As companies emerge from the pandemic, and 40% of employees are planning to switch jobs, corporate data is at risk. Files are being uploaded, shared, synced and emailed by employees as a normal course of everyday business or as they prepare for their next role with different organizations. The very same technologies that enable the free flow of data in an organization are also the ones that make it easy for insiders to exfiltrate data. According to a recent study conducted by Aberdeen and commissioned by Insider Risk Management leader Code42, data breaches from insiders can cost as much as 20% of annual revenue. Perhaps just as important, the study showcased that at least one in three reported data breaches involve an insider. Both accidental and malicious Insider Risk can cost businesses material portions of revenue on an ongoing annual basis.
Insider threat programmes are difficult enough to run under the best of circumstances, since program stakeholders often have wildly different visions of who should be considered an “insider threat.” On the one hand, Human Resources types are loathe to label anyone other than the most blatantly disgruntled employee as such, while security departments often consider everyone with a slack attitude towards compliance as worth of consideration. As in most security activities, the truth lies somewhere in the middle of these opposing perspectives.
Recent studies show that over 80 percent of senior executives recognize that trade secrets are critical and essential to their businesses. Fifty percent of these senior executives say that trade secrets were more important than their patents and trademarks.
Even more (69%) say they foresee trade secret protection becoming more critical than safeguarding other types of intellectual property because of the rapid and furious pace of innovation. Over 60 percent of these senior executives say that protecting trade secret assets is a board-level issue. Nearly one-third of the respondents ranked the protection of trade secret assets a top-five concern.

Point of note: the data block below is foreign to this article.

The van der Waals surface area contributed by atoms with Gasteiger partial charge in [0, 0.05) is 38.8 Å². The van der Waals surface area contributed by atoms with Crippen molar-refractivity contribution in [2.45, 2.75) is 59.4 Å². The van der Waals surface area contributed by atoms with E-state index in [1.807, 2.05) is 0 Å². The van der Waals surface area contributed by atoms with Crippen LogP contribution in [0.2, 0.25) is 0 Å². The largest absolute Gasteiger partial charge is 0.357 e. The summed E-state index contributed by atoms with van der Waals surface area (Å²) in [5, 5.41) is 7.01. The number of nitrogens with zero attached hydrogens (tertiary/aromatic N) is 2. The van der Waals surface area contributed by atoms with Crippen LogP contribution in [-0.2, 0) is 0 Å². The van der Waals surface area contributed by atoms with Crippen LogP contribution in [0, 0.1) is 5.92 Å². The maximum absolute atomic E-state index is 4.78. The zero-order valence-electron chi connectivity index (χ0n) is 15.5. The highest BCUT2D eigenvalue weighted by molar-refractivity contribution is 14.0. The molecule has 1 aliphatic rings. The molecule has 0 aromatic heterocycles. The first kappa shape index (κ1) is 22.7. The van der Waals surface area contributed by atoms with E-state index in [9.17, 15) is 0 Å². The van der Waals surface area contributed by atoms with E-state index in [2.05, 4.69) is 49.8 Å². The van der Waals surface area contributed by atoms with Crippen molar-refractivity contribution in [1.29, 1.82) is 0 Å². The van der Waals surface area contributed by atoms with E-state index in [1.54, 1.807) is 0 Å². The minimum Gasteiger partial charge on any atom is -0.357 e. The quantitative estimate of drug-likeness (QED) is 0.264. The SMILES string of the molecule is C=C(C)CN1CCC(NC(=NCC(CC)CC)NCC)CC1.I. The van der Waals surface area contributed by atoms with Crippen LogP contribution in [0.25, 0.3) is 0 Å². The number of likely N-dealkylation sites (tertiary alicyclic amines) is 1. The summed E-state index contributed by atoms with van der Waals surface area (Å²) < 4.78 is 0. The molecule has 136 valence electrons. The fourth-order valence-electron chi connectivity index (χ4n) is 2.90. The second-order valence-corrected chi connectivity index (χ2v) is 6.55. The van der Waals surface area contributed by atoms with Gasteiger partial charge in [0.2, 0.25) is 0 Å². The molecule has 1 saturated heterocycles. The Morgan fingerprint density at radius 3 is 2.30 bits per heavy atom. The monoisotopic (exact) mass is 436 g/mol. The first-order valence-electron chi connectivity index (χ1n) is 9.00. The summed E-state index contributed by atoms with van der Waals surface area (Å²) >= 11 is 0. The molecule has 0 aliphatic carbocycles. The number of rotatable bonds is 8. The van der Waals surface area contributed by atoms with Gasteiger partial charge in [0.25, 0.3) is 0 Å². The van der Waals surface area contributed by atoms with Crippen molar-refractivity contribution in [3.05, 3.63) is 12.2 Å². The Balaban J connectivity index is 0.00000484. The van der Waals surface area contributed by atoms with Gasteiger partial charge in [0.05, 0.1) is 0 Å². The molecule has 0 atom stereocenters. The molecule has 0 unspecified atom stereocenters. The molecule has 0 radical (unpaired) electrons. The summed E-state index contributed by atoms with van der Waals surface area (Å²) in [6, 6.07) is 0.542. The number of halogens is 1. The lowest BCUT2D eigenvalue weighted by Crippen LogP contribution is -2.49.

Boards working in synergy with corporate management to drive business growth — that’s the dream, right? A recent McKinsey study notes that the pandemic has brought many companies closer to this ideal relationship, as company boards of directors (BODs) have risen to the challenge during a time of crisis to guide companies during this unprecedented period. A separate McKinsey study indicates that cybersecurity has been on the board agenda for some time.
Attacks on organizations from external malicious actors seize headlines on a daily basis. These stories matter, because they’re an important reminder to both policymakers and businesses that threat actors are shrewd, smart, organized and sophisticated—so investing in cybersecurity efforts is critical.
GCN is a government technology news website that delivers technology assessments to support Public Sector IT managers. According to a new GCN report, insider threats rank among the most challenging risks governments face. Trusted insiders under financial pressure, holding a grievance, or motivated by other factors, can intentionally damage an agency. The results range from information leakage and national security breaches to workplace violence and even reputational damage. Insiders’ unintentional actions can be equally damaging. Clearly, a robust insider threat program that protects government resources, employees, and contractors can deliver significant value and reduce associated risks.